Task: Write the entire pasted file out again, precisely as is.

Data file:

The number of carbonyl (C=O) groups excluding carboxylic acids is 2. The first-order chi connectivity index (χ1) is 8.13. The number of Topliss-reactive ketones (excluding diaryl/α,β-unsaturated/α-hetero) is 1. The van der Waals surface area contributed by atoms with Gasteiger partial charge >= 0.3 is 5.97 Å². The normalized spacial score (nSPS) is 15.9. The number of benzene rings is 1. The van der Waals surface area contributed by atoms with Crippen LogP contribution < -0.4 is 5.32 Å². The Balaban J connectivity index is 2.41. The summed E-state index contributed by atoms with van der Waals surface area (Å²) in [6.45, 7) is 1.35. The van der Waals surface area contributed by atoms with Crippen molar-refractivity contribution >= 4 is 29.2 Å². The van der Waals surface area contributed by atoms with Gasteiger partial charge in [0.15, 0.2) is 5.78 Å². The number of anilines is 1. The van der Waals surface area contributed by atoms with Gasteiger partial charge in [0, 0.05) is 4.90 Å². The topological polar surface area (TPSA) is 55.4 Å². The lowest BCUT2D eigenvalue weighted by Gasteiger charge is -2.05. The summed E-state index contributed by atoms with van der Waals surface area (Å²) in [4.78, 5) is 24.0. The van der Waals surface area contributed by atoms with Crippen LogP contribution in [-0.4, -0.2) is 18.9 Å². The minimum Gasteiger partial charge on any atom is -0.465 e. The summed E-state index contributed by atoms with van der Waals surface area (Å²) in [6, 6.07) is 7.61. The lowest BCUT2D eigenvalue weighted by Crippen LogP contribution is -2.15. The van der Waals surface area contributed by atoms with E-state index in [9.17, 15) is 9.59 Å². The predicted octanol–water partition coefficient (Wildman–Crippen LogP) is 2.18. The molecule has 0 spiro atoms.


The number of carbonyl (C=O) groups excluding carboxylic acids is 2. The first-order chi connectivity index (χ1) is 8.13. The number of Topliss-reactive ketones (excluding diaryl/α,β-unsaturated/α-hetero) is 1. The van der Waals surface area contributed by atoms with Gasteiger partial charge >= 0.3 is 5.97 Å². The normalized spacial score (nSPS) is 15.9. The number of benzene rings is 1. The van der Waals surface area contributed by atoms with Crippen LogP contribution < -0.4 is 5.32 Å². The Balaban J connectivity index is 2.41. The summed E-state index contributed by atoms with van der Waals surface area (Å²) in [6.45, 7) is 1.35. The van der Waals surface area contributed by atoms with Crippen molar-refractivity contribution >= 4 is 29.2 Å². The van der Waals surface area contributed by atoms with Gasteiger partial charge in [0.15, 0.2) is 5.78 Å². The number of anilines is 1. The van der Waals surface area contributed by atoms with Gasteiger partial charge in [0, 0.05) is 4.90 Å². The topological polar surface area (TPSA) is 55.4 Å². The lowest BCUT2D eigenvalue weighted by Gasteiger charge is -2.05. The summed E-state index contributed by atoms with van der Waals surface area (Å²) in [4.78, 5) is 24.0. The van der Waals surface area contributed by atoms with Crippen LogP contribution in [-0.4, -0.2) is 18.9 Å². The minimum Gasteiger partial charge on any atom is -0.465 e. The summed E-state index contributed by atoms with van der Waals surface area (Å²) in [6, 6.07) is 7.61. The lowest BCUT2D eigenvalue weighted by Crippen LogP contribution is -2.15. The van der Waals surface area contributed by atoms with E-state index in [9.17, 15) is 9.59 Å². The predicted octanol–water partition coefficient (Wildman–Crippen LogP) is 2.18. The molecule has 0 spiro atoms.